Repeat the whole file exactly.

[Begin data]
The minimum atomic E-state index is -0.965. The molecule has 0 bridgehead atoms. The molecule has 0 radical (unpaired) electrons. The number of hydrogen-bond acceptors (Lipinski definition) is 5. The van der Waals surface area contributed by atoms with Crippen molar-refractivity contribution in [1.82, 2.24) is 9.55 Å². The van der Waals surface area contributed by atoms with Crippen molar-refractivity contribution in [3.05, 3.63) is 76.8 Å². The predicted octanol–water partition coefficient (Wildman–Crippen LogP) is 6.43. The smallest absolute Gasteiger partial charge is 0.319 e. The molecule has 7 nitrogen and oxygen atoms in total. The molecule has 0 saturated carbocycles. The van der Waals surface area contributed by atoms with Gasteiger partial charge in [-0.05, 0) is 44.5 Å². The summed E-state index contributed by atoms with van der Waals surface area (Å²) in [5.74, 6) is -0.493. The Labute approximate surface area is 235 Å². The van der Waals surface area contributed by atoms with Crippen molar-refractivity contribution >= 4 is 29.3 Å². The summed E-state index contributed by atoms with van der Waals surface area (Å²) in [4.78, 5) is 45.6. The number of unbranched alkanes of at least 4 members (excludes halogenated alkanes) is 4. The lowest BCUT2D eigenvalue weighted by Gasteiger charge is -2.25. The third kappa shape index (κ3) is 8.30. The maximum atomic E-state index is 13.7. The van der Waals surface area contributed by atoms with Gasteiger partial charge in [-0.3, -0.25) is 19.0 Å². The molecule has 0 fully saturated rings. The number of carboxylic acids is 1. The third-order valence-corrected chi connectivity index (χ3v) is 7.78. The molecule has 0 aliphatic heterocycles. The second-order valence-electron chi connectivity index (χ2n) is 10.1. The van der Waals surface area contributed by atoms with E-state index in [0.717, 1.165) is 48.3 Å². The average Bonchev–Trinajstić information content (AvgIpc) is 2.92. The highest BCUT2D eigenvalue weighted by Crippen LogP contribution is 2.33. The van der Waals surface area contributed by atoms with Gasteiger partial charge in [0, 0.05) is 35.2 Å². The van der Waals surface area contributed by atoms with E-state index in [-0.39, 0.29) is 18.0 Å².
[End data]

The minimum atomic E-state index is -0.965. The molecule has 0 bridgehead atoms. The molecule has 0 radical (unpaired) electrons. The number of hydrogen-bond acceptors (Lipinski definition) is 5. The van der Waals surface area contributed by atoms with Crippen molar-refractivity contribution in [1.82, 2.24) is 9.55 Å². The van der Waals surface area contributed by atoms with Crippen molar-refractivity contribution in [3.05, 3.63) is 76.8 Å². The predicted octanol–water partition coefficient (Wildman–Crippen LogP) is 6.43. The smallest absolute Gasteiger partial charge is 0.319 e. The molecule has 7 nitrogen and oxygen atoms in total. The molecule has 0 saturated carbocycles. The van der Waals surface area contributed by atoms with Gasteiger partial charge in [-0.05, 0) is 44.5 Å². The summed E-state index contributed by atoms with van der Waals surface area (Å²) in [5.74, 6) is -0.493. The Labute approximate surface area is 235 Å². The van der Waals surface area contributed by atoms with Crippen molar-refractivity contribution >= 4 is 29.3 Å². The summed E-state index contributed by atoms with van der Waals surface area (Å²) in [4.78, 5) is 45.6. The number of unbranched alkanes of at least 4 members (excludes halogenated alkanes) is 4. The lowest BCUT2D eigenvalue weighted by Gasteiger charge is -2.25. The third kappa shape index (κ3) is 8.30. The maximum atomic E-state index is 13.7. The van der Waals surface area contributed by atoms with Gasteiger partial charge in [-0.3, -0.25) is 19.0 Å². The molecule has 0 fully saturated rings. The number of carboxylic acids is 1. The third-order valence-corrected chi connectivity index (χ3v) is 7.78. The molecule has 0 aliphatic heterocycles. The second-order valence-electron chi connectivity index (χ2n) is 10.1. The van der Waals surface area contributed by atoms with E-state index in [0.717, 1.165) is 48.3 Å². The average Bonchev–Trinajstić information content (AvgIpc) is 2.92. The highest BCUT2D eigenvalue weighted by Crippen LogP contribution is 2.33. The van der Waals surface area contributed by atoms with Gasteiger partial charge in [0, 0.05) is 35.2 Å². The van der Waals surface area contributed by atoms with E-state index in [-0.39, 0.29) is 18.0 Å².